Given the distractions offered kids on long car trips these days in the form of flip down tvs, dvd players and handheld game systems, it's hard to imagine how they would have tolerated the cross-country drives my siblings and I took during the 1960's and 70's. Back then, the trip was part of the experience and it wasn't the interstate race to your destination that it's become today.
In fact, one of my favorite aspects of a classic roadtrip was the stop at various tourist trap gift shops where one could pick up a rubber tomahawk, faux leather-covered tom-toms or a dyed chicken feather headdress. These were common items you could find in any gift shops in the far western states such as Tennessee or North Carolina (sarcasm implied; I live in Missouri). While all 50 states can certainly lay claim to occupation by Native Americans, one normally associates such accoutrements with the plains states tribes. I grew up watching cowboy and indian movies and televison shows and had more than a little fear of meeting an actual "indian", although I knew some were friendly like Tonto. I have a vivid memory of being in Cherokee, North Carolina and spying a Native American sporting what in my memory looked more like a Hollywood interpretation of native dress than traditional Cherokee. I imagine he was offering to have your picture taken with him for a donation, but I thought he might attack at any moment. Noticing my apprehension, he looked down at me and smiled and I gathered the courage to ask, "Are you a good indian or a bad indian?" He laughed and assured me he was good.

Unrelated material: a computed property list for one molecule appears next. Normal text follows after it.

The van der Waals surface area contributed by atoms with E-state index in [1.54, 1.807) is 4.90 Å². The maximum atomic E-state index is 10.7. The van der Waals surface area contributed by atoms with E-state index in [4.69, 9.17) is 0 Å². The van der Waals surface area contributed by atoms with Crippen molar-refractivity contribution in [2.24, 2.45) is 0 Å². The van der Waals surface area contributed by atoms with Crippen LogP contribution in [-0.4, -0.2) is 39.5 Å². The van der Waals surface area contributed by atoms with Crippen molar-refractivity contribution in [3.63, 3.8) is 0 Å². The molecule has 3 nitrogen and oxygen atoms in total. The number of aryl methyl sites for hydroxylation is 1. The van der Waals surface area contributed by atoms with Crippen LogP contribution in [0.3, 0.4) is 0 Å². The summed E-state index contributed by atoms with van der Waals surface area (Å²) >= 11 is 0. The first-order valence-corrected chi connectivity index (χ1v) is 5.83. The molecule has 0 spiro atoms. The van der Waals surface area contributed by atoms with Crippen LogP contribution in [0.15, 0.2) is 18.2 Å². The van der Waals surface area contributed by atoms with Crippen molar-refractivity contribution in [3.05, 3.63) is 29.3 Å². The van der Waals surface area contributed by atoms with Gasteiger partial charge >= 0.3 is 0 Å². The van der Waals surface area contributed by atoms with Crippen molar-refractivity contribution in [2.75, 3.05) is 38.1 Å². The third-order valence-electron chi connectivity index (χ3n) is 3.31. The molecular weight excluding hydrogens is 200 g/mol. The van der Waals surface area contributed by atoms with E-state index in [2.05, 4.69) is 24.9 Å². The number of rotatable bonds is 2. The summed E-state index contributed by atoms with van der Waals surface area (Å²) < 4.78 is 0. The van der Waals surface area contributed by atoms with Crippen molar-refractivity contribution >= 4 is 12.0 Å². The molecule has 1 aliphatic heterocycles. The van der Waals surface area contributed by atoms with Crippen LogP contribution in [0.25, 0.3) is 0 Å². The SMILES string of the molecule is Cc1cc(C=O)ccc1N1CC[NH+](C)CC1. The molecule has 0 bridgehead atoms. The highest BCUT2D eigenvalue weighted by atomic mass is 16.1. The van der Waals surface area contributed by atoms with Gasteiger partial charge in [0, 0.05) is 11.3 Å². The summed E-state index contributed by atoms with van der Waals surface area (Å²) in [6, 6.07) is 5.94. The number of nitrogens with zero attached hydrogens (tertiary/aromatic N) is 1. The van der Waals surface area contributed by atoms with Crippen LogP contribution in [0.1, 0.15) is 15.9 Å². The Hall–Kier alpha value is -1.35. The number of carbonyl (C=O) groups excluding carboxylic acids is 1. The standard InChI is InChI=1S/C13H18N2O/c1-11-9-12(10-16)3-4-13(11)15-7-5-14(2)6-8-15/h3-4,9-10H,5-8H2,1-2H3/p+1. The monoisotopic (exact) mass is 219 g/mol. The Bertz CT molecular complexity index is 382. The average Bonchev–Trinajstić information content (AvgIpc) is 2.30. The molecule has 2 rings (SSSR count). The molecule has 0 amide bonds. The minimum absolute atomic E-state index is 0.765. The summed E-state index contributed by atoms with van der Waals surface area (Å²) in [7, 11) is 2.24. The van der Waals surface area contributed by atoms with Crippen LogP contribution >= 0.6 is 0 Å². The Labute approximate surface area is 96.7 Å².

Sorry for the rambling story, but this really does lead to nice little find I acquired at an estate sale a couple weekends back. I recall seeing figures like these at tourist gift shops on these trips. I never bought any though, always opting for the more action-oriented items mentioned above.
They are stamped Hong Kong, but the only makers mark I could find is on the cowboy's horse's leg which is marked with an S and W inside what might be a crown and the number "2152". Each stands nearly 8 inches tall. They remind me a little of the Hartland figures I found a couple years back.
I stopped in at the Mule Trading Post in Rolla, Missouri last summer to pick up a Route 66 coffee mug as a replacement for one I had broken. I noted they were still selling rubber tomahawks and chicken feather headresses. I wish I could have shown my kids, but they were in the van watching TV.